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The US Environmental Protection Agency’s (EPA’s) Administrator Scott Pruitt has issued a public notice to repeal former US President Obama’s Clean Power Plan (CPP).

The move is in line with US President Donald Trump’s ‘America First’ energy strategy, with an aim to revitalise the US coal industry through tackling regulation on the development and use of domestic coal resources. The notice does not indicate whether the EPA intends to replace the CPP with a new rule on emissions.

The CPP, if enacted, would require US states to lower their combined carbon dioxide emissions from power plants by 32% on 2005 levels by 2030.

Pruitt says that enforcing the CPP would mean the EPA acting above its statutory authority, and that the Plan is inconsistent with the US’ Clean Air Act. He argues that under the Clean Air Act carbon emissions should be regulated at an individual source level, rather than collectively at a state level, and so any states acting to shut down plants to comply may be acting outside the legislation. The EPA is also reportedly looking to clarify whether it should regulate carbon dioxide at all unless the US Congress asks it to.

The Clean Power Plan has been tied up in the US Supreme Court since February 2016 (see Energy World March 2016after a collection of business groups and 27 US states acted to block the legislation.

The Trump administration says that the proposed repeal could save up to $33bn in avoided compliance costs in 2030. But its economic methodology has been criticised for only taking into account carbon dioxide impacts within the US and not overseas, and using a high discount rate which minimises the cost of any future climate impacts.

Efforts to repeal the CPP may not amount to much in terms of revitalising coal power in the US, or altering the US’ already downward-falling emissions trajectory. According to the US’ Energy Information Administration (EIA), coal accounted for 30% of US electricity output in 2016, ranking it below gas (at 34%) for the first time, and below renewables (at 36%).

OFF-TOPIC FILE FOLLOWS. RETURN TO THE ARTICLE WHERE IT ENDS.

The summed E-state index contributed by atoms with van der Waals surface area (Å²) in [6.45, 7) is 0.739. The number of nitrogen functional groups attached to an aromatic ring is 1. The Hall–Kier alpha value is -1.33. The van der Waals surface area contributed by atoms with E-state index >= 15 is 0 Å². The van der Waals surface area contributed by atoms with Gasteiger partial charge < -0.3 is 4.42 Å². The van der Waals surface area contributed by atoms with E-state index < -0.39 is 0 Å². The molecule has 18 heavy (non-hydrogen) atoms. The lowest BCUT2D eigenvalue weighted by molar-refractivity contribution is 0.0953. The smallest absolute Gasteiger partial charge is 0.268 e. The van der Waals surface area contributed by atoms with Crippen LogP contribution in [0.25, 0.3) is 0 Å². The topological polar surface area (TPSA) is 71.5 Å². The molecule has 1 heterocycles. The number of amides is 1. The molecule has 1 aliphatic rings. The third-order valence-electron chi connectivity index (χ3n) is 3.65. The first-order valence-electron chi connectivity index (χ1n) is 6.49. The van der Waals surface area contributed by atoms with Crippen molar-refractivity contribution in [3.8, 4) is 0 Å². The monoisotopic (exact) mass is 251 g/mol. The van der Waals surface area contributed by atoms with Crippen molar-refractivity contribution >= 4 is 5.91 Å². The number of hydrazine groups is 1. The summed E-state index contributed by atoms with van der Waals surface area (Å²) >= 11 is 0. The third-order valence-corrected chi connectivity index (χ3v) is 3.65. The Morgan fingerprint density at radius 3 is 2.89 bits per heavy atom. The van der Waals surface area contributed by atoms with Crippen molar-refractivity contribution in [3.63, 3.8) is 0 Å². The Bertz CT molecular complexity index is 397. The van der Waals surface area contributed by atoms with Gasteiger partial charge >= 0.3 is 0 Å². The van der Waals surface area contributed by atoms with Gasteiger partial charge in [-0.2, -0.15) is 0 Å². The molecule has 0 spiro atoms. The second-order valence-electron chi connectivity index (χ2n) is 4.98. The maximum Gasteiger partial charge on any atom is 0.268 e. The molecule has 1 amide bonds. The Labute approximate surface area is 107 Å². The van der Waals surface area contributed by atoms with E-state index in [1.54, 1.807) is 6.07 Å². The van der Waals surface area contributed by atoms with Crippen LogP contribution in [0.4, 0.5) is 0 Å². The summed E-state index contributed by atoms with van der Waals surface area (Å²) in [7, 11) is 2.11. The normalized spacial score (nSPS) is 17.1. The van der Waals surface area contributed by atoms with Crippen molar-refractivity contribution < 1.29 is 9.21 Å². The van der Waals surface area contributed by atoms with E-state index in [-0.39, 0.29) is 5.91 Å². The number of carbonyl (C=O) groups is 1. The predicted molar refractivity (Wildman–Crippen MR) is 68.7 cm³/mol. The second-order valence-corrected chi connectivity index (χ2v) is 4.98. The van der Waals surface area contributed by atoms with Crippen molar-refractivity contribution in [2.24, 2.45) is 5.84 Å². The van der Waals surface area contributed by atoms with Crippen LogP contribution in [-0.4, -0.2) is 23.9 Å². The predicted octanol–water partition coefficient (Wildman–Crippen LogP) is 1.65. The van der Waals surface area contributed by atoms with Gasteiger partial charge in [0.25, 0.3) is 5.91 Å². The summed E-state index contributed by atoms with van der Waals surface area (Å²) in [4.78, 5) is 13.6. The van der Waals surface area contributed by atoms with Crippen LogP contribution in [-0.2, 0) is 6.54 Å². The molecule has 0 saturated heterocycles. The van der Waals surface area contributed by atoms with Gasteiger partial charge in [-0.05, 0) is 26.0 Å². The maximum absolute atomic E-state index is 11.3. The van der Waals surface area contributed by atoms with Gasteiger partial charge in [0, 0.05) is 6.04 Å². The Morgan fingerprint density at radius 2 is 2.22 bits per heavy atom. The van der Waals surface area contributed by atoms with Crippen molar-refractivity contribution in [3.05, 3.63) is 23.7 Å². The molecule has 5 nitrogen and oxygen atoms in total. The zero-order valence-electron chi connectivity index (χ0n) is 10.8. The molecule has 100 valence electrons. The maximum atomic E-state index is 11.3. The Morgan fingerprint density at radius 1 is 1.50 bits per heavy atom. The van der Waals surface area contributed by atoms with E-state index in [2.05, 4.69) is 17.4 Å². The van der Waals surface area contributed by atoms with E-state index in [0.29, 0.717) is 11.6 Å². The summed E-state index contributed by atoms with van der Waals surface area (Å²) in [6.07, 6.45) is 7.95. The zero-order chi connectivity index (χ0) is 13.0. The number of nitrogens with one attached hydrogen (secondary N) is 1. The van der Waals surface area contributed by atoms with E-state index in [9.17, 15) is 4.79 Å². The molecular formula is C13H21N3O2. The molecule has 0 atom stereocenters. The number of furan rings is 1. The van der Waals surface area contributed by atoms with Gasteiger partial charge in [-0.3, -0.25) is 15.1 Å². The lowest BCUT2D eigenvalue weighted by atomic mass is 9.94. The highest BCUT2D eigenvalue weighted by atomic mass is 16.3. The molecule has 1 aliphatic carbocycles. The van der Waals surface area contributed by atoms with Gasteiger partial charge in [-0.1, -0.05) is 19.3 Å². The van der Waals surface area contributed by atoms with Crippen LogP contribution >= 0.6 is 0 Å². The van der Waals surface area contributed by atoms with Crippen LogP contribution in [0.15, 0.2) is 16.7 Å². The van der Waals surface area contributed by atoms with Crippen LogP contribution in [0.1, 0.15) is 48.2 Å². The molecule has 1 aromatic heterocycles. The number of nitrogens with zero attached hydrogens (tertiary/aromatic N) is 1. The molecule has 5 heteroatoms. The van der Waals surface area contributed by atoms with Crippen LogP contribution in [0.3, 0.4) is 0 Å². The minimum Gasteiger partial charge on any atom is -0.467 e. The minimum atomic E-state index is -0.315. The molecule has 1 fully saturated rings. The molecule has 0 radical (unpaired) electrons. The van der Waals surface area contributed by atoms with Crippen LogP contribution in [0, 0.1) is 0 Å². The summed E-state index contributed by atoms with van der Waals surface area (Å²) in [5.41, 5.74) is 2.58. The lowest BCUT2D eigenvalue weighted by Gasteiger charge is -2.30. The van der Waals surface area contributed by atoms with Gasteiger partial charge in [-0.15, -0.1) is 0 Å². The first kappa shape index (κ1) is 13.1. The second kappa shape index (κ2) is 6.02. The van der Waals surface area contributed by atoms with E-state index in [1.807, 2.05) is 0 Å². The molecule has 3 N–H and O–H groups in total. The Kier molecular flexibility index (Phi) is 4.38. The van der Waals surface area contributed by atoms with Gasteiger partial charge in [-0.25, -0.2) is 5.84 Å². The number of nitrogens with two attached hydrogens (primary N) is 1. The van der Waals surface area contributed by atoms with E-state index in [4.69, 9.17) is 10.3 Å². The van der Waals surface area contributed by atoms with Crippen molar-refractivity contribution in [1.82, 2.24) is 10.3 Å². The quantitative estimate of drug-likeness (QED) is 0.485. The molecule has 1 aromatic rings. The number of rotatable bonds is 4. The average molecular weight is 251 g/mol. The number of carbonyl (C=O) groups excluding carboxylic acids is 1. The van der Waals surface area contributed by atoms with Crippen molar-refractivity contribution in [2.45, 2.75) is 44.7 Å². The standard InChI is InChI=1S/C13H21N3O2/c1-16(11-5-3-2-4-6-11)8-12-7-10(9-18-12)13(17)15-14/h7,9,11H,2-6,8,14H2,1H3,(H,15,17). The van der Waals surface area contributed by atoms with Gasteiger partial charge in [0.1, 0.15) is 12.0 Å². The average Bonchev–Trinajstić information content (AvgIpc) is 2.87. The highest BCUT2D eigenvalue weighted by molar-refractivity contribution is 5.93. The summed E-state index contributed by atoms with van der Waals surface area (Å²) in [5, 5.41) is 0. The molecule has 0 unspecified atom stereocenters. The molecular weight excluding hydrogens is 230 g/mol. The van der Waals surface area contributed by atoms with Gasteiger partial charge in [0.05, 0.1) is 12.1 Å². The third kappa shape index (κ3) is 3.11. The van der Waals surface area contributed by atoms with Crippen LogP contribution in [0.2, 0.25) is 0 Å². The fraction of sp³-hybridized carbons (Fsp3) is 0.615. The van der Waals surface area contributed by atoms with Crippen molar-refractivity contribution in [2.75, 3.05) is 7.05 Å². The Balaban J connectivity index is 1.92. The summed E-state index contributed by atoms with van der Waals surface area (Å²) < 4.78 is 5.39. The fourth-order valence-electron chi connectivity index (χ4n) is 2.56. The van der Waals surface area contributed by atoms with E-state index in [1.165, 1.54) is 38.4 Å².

The US National Resources Defence Council’s (NRDC’s) latest annual energy report, America’s Clean Energy Revolution, says that despite the changing federal landscape, clean energy records are continuing to be broken due to improved economics and action at US state level. Solar and wind power have reached record highs in the US. The NRDC says carbon emissions from US power plants have already declined by 25% on 2005 levels, and that wind power is now the largest source of renewable capacity in the US – overtaking hydropower for the first time.

Meanwhile, the US Energy Secretary Rick Perry has proposed that the Federal Energy Regulatory Commission (FERC) acts to provide bolstered prices for wholesale electricity sales from coal, nuclear and hydropower plants – to reward their ‘reliability and resilience attributes’. This is aimed to provide additional income for plants that are currently struggling economically in the US due to cheap gas power and renewables.

The Department of Energy (DOE) doesn’t have the authority to create the rule itself, but FERC is also not obliged to implement it.

 Coal and nuclear power plants are shutting early or halting construction in states such as Georgia and South Carolina (see Energy World October 2017). The 1.8 GW Monticello coal power plant in Texas is to close permanently next year in the face of depressed US wholesale power prices.


The proposal follows a DEO Energy Department report on the issue, which said that electricity grid operators were currently handling large plant closures well.


Environmental groups did not respond well to the proposals. ‘Rick Perry is trying to slam through an outrageous bailout of the coal and nuclear industries on the backs of American consumers,’ said Kit Kennedy, Director of the Energy & Transportation Program at NRDC. ‘This radical proposal would lead to higher energy bills for consumers and businesses, as well as dirtier air and increased health problems.’


Kennedy said the DOE proposal ignores the findings of its own report, which did not demonstrate any need to compensate ‘uneconomic’ power plants. Renewable power generators said that the move would give coal and nuclear an unfair advantage over other power sources. 


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